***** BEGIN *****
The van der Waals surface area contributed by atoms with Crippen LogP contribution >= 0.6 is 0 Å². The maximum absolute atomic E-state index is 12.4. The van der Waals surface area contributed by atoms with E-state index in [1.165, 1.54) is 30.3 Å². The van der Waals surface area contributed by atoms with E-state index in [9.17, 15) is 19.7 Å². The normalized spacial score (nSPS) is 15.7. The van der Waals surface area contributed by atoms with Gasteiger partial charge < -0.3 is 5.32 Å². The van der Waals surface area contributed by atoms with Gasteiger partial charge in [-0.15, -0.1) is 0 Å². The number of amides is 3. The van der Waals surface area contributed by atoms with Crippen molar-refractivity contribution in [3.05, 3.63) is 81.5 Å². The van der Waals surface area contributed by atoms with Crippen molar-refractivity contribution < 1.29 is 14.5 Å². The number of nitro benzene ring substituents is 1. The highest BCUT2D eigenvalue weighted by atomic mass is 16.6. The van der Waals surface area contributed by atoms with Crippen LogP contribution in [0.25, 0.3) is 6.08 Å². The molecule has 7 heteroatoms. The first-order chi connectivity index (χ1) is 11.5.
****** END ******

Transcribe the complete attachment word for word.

The van der Waals surface area contributed by atoms with Crippen LogP contribution >= 0.6 is 0 Å². The maximum absolute atomic E-state index is 12.4. The van der Waals surface area contributed by atoms with E-state index in [1.165, 1.54) is 30.3 Å². The van der Waals surface area contributed by atoms with E-state index in [9.17, 15) is 19.7 Å². The normalized spacial score (nSPS) is 15.7. The van der Waals surface area contributed by atoms with Gasteiger partial charge < -0.3 is 5.32 Å². The van der Waals surface area contributed by atoms with Gasteiger partial charge in [-0.15, -0.1) is 0 Å². The number of amides is 3. The van der Waals surface area contributed by atoms with Crippen molar-refractivity contribution in [3.05, 3.63) is 81.5 Å². The van der Waals surface area contributed by atoms with Crippen molar-refractivity contribution < 1.29 is 14.5 Å². The number of nitro benzene ring substituents is 1. The highest BCUT2D eigenvalue weighted by atomic mass is 16.6. The van der Waals surface area contributed by atoms with Crippen LogP contribution in [0.25, 0.3) is 6.08 Å². The molecule has 7 heteroatoms. The first-order chi connectivity index (χ1) is 11.5.